retail news in context, analysis with attitude

by Kevin Coupe

The Washington Post this morning reports that a new study from study by Strategy&, the strategy consulting arm of PwC, reveals that last year, for the first time, “as boards clamped down on misconduct in the #MeToo era and placed greater scrutiny on executive behavior, more CEOs were pushed out for ethical lapses than for poor financial performance or struggles with their board.”

The Post writes:

“Thirty-nine percent of the 89 forced CEO departures in 2018 were due to ethical misconduct, which the study defines as the removal of a CEO following a scandal or improper conduct; examples include fraud, bribery, insider trading, environmental disasters, inflated résumés or sexual indiscretions. Meanwhile, 35 percent of ousters in 2018 were a result of poor financial performance and just 13 percent were because of conflicts at the board level or with activist investors that weren’t about financial performance but led to the CEO’s ouster.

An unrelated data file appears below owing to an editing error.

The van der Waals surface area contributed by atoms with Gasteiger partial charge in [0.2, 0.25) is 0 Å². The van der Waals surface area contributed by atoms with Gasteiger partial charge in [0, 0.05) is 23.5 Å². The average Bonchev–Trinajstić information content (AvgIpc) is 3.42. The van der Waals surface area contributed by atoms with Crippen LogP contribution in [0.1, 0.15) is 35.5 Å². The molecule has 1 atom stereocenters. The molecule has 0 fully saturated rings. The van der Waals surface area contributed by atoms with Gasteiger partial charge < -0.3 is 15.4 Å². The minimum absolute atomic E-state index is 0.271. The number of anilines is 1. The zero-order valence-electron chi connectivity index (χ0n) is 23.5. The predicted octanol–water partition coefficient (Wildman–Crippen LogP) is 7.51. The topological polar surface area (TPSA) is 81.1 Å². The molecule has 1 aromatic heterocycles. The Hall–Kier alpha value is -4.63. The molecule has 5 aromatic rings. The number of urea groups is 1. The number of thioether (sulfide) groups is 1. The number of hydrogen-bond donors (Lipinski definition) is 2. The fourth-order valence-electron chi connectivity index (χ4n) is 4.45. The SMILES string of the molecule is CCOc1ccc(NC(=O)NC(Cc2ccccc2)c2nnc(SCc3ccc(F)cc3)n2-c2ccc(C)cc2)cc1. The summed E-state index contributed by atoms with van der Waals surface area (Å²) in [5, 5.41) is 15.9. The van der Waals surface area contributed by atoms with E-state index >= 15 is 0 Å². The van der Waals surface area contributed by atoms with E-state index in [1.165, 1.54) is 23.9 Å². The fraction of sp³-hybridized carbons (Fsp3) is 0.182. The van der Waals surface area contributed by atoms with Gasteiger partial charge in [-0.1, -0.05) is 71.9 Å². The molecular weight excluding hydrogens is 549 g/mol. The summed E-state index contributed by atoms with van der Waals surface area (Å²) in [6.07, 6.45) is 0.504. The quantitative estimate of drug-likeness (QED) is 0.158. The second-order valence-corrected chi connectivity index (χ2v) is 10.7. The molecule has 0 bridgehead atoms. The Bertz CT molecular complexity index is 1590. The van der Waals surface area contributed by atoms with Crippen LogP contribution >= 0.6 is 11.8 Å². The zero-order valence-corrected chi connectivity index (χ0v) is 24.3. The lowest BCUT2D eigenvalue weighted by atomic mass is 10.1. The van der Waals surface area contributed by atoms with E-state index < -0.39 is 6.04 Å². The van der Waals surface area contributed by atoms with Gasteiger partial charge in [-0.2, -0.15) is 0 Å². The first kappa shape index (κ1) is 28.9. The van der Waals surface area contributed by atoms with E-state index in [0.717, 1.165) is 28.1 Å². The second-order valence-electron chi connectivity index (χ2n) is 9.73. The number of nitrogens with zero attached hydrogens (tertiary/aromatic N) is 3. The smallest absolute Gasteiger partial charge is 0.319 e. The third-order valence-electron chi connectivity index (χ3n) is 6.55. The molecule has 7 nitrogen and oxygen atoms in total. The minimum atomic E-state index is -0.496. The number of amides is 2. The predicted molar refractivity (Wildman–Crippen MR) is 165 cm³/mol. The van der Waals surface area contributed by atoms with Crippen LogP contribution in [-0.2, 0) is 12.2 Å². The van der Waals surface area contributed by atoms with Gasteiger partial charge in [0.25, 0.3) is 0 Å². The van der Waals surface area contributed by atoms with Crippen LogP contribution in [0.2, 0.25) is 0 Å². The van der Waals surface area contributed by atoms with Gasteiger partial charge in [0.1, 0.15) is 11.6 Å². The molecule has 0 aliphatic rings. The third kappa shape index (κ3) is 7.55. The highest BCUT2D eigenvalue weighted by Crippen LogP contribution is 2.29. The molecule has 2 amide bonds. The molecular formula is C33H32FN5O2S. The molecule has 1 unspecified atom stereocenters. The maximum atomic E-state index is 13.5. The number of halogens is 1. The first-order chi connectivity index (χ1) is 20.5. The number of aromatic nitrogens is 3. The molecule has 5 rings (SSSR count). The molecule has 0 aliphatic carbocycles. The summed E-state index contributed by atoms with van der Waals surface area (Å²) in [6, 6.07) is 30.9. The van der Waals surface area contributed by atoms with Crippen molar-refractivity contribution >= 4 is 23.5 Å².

“Compare that to a decade earlier, during the financial crisis in 2008, when 52 percent of forced exits were tied to financial performance, 35 percent to board conflicts and just 10 percent to misconduct.”

The Post goes on:

“The rise in ousters for ethical misconduct comes in a year when a strong economy meant strong numbers for many CEOs, and it may seem logical that the proportion of terminations from financial figures was slightly lower. But 2018′s results also follow a 12-year trend of more CEOs getting the ax for their misconduct as boards have been expected to play a greater oversight role.”

An Eye-Opener indeed, and on many levels. I’m glad that boards are opening their eyes to this nonsense, though of course they’ve been forced to by the fact that women no longer are standing for it, are finding their voices and courage in numbers, and are becoming a far more visible economic, political and cultural force than ever.

All of which is good.
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